Driving along Lake Apopka Wildlife Drive

A green heron was all alone with his reflection.

Some of the wintering ducks at the wildlife drive include a blue winged teal couple, a female northern shoveler and a grebe.

The coots seemed to be in couples all over the drive.

A glossy ibis in the bur marigolds.

Some of the smaller birds include a flicker and many blue gray gnatcatchers.

I got out of the car and was walking around watching the ducks when this kingfisher flew right by.

Shooting right into the sun, the marsh looked like it had a layer of gold on top. Those tiny black dots were coots which were all over the place. It really looked like winter on my drive in late December with all of the leaves off the trees and bushes here. The wildlife drive is just north of Orlando and is a little hike from my house so I don’t get here often. It’s been worth the drive recently since I was trying to stay off my hip due to hip bursitis at the end of last year.

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Only in the winter

White pelicans are true “snow birds”. You only see them in Florida in the winter and even then it’s rare to see them. For the last several years there have been a few hanging around Lake Morton in downtown Lakeland (also know for their resident swans that live on the lake). I had seen a few earlier in the winter but when I stopped by to see if any of the swans had babies yet in mid-March, the lake was full of white pelicans. They were busy fishing and didn’t notice me at all standing on the side of the lake.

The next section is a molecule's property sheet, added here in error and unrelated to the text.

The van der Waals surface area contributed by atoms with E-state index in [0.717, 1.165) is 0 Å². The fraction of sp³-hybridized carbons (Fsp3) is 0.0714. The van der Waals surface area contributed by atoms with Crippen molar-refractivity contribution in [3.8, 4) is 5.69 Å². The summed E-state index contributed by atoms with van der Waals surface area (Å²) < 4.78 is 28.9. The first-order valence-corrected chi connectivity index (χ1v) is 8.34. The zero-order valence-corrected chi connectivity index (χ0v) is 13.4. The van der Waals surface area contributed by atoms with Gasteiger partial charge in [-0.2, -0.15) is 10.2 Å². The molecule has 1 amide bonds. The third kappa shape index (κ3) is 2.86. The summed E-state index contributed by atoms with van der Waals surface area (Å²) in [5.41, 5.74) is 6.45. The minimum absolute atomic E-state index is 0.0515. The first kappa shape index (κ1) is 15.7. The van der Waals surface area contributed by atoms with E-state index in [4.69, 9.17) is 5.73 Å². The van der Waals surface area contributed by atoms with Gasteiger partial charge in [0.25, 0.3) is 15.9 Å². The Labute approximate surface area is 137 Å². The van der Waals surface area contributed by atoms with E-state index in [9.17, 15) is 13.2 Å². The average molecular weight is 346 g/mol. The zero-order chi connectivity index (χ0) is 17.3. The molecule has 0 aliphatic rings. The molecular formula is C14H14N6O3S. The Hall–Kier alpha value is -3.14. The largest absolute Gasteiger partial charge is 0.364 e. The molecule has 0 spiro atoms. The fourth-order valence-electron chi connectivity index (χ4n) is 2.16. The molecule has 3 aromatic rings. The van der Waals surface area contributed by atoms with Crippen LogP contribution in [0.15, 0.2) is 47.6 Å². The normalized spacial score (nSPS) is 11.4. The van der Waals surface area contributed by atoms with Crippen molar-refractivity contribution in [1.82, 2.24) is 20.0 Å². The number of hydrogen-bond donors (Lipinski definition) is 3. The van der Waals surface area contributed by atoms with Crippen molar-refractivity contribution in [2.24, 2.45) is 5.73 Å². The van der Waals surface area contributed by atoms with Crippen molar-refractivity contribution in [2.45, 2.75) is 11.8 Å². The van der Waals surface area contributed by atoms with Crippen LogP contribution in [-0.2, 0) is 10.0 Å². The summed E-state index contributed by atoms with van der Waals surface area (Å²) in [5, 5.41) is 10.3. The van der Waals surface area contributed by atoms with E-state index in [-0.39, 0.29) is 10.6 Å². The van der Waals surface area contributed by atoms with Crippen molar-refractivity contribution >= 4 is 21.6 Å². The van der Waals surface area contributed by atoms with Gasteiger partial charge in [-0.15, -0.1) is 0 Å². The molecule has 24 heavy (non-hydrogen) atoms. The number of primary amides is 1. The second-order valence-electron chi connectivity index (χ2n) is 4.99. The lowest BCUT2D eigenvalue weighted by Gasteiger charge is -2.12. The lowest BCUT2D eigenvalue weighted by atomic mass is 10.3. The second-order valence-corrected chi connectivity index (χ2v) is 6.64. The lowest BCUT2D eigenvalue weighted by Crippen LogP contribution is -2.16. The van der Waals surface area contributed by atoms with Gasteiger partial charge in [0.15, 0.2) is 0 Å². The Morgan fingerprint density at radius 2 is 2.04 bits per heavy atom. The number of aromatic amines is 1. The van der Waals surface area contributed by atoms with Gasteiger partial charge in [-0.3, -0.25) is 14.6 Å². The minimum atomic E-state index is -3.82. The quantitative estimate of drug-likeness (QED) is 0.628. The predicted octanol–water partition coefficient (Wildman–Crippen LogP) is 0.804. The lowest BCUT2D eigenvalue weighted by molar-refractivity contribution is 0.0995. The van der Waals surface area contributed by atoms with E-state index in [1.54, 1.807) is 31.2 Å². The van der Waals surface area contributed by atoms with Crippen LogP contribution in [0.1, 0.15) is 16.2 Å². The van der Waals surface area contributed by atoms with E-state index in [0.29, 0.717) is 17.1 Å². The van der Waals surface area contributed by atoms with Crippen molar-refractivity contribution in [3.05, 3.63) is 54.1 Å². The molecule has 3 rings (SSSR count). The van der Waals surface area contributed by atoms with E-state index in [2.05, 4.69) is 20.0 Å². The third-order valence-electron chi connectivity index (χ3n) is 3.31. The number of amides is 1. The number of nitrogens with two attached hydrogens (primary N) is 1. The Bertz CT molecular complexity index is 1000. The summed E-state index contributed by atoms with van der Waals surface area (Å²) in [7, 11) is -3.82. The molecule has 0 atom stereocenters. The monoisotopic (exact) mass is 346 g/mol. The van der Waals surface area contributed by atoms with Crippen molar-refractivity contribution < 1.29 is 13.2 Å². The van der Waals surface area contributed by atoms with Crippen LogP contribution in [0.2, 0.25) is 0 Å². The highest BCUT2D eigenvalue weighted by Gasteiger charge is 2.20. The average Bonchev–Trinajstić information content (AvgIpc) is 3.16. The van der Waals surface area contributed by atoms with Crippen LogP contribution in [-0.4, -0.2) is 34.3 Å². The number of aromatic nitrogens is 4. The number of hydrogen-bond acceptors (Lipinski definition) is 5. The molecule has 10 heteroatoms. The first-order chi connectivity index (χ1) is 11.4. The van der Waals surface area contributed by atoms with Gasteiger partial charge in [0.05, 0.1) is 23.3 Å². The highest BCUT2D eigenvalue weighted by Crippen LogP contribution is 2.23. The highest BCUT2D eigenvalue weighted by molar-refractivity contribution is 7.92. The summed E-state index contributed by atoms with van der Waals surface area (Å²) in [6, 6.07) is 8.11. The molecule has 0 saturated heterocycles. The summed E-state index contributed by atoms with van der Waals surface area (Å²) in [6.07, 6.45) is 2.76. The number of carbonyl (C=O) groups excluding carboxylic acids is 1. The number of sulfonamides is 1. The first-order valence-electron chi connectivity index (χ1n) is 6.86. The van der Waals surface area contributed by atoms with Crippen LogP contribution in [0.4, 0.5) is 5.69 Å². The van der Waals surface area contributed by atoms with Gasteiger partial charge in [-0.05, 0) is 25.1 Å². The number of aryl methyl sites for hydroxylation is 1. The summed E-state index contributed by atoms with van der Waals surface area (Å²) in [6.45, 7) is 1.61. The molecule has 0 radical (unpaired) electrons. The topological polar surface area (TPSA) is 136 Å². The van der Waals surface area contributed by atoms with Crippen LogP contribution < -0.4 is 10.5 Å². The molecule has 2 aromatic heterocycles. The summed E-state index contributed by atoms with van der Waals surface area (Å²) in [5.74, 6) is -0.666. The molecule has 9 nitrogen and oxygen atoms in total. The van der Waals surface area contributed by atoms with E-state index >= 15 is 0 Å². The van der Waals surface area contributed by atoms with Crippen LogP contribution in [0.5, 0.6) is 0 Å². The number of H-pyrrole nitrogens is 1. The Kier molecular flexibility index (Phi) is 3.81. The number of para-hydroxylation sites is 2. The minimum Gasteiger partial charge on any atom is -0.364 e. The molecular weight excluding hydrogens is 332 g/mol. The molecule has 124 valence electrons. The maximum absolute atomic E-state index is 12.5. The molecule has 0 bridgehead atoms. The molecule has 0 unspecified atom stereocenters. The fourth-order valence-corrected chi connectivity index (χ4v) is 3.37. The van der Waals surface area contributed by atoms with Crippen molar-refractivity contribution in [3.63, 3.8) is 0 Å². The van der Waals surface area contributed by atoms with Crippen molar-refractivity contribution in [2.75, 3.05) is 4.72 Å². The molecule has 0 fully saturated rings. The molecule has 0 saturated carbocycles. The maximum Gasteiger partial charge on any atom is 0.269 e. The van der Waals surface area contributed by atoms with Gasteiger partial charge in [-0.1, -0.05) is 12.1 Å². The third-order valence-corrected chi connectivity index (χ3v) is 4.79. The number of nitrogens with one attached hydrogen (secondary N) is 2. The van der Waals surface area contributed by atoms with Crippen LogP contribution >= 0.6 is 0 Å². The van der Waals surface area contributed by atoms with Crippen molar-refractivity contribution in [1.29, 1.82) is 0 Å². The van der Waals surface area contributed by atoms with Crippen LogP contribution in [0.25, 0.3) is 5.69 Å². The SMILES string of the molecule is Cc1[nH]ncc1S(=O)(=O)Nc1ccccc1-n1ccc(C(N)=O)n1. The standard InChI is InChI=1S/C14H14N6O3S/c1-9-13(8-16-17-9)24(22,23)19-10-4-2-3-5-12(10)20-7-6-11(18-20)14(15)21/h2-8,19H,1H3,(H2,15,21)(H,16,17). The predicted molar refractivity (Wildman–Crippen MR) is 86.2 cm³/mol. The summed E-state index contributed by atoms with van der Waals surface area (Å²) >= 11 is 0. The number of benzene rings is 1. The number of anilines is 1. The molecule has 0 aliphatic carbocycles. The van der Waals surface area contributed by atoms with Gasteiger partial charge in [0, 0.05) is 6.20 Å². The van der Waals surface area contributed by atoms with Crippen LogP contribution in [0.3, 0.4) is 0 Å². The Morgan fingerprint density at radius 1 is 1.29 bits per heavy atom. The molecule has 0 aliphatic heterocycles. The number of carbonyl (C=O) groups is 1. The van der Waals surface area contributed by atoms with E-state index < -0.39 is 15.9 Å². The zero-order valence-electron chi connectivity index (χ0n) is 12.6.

They seemed to be herding the fish into the vegetation and then scooping up the fish. You would think that after doing this all day they would eat all of the fish in this little lake. I went back several weeks later and all of the white pelicans were gone. I”m assuming they moved on to another pond or left to head up north. I realized when I cropped that last shot that there was a northern shoveler swimming in front of them.

Many of the pelicans were busy preening or flying around.

Showing off on Lake Morton

Lots of pretty swans on Lake Morton.

The cormorants were getting all their “ducks” all lined up.

In a flash, I saw the male northern shoveler flying away. He was very skittish.  Then a ring necked duck came in for a landing.

A lady was feeding the ducks some cracked corn (which is what they should be eating instead of bread).

Drying off on the lake.

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Bad pictures of a new duck.


I found the American wigeon that had been spotted at Largo Nature Preserve. A first for me on this fairly common duck. All in front of the picture, they were hanging out with some coots and moorhens. Of course, they were on the river where I had to take the picture right into the sun. I couldn’t go around since there are houses along the other side of the river.


Northern shoveler with an itch.


Northern shoveler with a mallard in front. They look alike except when you see them together. That big old beak gives the shoveler away.


They were all busy feeding.


A great blue heron panting on the boardwalk.  It was warm on the first weekend in January. No jacket needed.


He kept flying back and forth as people were walking along the boardwalk.


“Baby blue” A young little blue heron all alone. He started looking up and freaking out. I realized it was because the below had just flown by.


As I was taking a picture of the baby blue, I saw something fly overhead. When I looked up this eagle was already past me and off into the wild blue yonder.


A very typical scene. A cormorant silhouette into the sun while drying off.


This was taken with my 300mm lens. He was in his usual spot along the boardwalk.


Same guy but taken with my iphone. Someone said he was 11 feet long. What do you think? I think he was exaggerating over the length.


Green parrots kept flying back and forth across the park. I never could see them landing. I think they live and nest at the electric plant near the park.

A beautiful morning on the first weekend of 2015.